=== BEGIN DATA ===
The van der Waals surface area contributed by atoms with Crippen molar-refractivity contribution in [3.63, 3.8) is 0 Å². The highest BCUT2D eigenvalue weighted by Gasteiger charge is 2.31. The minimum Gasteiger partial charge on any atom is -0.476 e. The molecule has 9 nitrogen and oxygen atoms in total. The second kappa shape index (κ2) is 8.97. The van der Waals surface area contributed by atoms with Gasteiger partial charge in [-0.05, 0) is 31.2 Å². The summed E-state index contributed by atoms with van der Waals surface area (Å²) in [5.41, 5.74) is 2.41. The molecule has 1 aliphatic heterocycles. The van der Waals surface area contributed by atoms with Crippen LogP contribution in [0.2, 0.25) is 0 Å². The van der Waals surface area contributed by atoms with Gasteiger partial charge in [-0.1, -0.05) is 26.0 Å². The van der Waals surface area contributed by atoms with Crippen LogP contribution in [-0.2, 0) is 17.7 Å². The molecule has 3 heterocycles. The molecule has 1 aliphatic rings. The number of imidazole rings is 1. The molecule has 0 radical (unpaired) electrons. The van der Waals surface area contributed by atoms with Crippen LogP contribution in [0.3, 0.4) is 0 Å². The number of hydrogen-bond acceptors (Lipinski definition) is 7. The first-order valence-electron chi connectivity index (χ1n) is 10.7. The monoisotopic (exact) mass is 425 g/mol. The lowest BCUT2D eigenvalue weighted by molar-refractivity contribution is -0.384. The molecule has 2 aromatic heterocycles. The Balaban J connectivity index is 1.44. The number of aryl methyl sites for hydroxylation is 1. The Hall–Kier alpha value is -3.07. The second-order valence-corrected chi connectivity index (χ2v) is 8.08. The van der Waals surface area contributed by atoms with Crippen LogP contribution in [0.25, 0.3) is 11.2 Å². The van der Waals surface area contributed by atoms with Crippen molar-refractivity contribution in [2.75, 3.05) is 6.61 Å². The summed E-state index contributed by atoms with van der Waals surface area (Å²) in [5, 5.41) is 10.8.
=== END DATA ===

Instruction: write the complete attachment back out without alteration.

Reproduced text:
The van der Waals surface area contributed by atoms with Crippen molar-refractivity contribution in [3.63, 3.8) is 0 Å². The highest BCUT2D eigenvalue weighted by Gasteiger charge is 2.31. The minimum Gasteiger partial charge on any atom is -0.476 e. The molecule has 9 nitrogen and oxygen atoms in total. The second kappa shape index (κ2) is 8.97. The van der Waals surface area contributed by atoms with Gasteiger partial charge in [-0.05, 0) is 31.2 Å². The summed E-state index contributed by atoms with van der Waals surface area (Å²) in [5.41, 5.74) is 2.41. The molecule has 1 aliphatic heterocycles. The van der Waals surface area contributed by atoms with Crippen LogP contribution in [0.2, 0.25) is 0 Å². The van der Waals surface area contributed by atoms with Gasteiger partial charge in [-0.1, -0.05) is 26.0 Å². The van der Waals surface area contributed by atoms with Crippen LogP contribution in [-0.2, 0) is 17.7 Å². The molecule has 3 heterocycles. The molecule has 1 aliphatic rings. The number of imidazole rings is 1. The molecule has 0 radical (unpaired) electrons. The van der Waals surface area contributed by atoms with Crippen LogP contribution in [0.3, 0.4) is 0 Å². The number of hydrogen-bond acceptors (Lipinski definition) is 7. The first-order valence-electron chi connectivity index (χ1n) is 10.7. The monoisotopic (exact) mass is 425 g/mol. The lowest BCUT2D eigenvalue weighted by molar-refractivity contribution is -0.384. The molecule has 2 aromatic heterocycles. The Balaban J connectivity index is 1.44. The number of aryl methyl sites for hydroxylation is 1. The Hall–Kier alpha value is -3.07. The second-order valence-corrected chi connectivity index (χ2v) is 8.08. The van der Waals surface area contributed by atoms with Crippen LogP contribution in [0.25, 0.3) is 11.2 Å². The van der Waals surface area contributed by atoms with Crippen molar-refractivity contribution in [2.75, 3.05) is 6.61 Å². The summed E-state index contributed by atoms with van der Waals surface area (Å²) in [5, 5.41) is 10.8.